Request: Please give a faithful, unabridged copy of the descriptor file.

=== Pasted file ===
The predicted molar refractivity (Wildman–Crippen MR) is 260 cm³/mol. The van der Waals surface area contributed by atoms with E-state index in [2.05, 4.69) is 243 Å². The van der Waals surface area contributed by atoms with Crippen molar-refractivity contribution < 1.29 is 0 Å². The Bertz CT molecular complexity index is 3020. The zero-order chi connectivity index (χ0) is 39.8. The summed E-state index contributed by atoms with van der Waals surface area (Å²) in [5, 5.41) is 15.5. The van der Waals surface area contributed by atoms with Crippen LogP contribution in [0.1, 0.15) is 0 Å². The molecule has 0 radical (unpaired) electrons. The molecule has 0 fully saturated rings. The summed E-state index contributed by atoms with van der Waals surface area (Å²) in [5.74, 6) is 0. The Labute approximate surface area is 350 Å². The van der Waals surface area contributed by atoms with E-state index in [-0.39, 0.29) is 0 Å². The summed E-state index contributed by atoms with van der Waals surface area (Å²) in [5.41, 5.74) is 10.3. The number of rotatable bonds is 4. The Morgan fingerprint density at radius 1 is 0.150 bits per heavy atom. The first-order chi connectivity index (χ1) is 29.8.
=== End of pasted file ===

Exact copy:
The predicted molar refractivity (Wildman–Crippen MR) is 260 cm³/mol. The van der Waals surface area contributed by atoms with E-state index in [2.05, 4.69) is 243 Å². The van der Waals surface area contributed by atoms with Crippen molar-refractivity contribution < 1.29 is 0 Å². The Bertz CT molecular complexity index is 3020. The zero-order chi connectivity index (χ0) is 39.8. The summed E-state index contributed by atoms with van der Waals surface area (Å²) in [5, 5.41) is 15.5. The van der Waals surface area contributed by atoms with Crippen LogP contribution in [0.1, 0.15) is 0 Å². The molecule has 0 radical (unpaired) electrons. The molecule has 0 fully saturated rings. The summed E-state index contributed by atoms with van der Waals surface area (Å²) in [5.74, 6) is 0. The Labute approximate surface area is 350 Å². The van der Waals surface area contributed by atoms with E-state index in [-0.39, 0.29) is 0 Å². The summed E-state index contributed by atoms with van der Waals surface area (Å²) in [5.41, 5.74) is 10.3. The number of rotatable bonds is 4. The Morgan fingerprint density at radius 1 is 0.150 bits per heavy atom. The first-order chi connectivity index (χ1) is 29.8.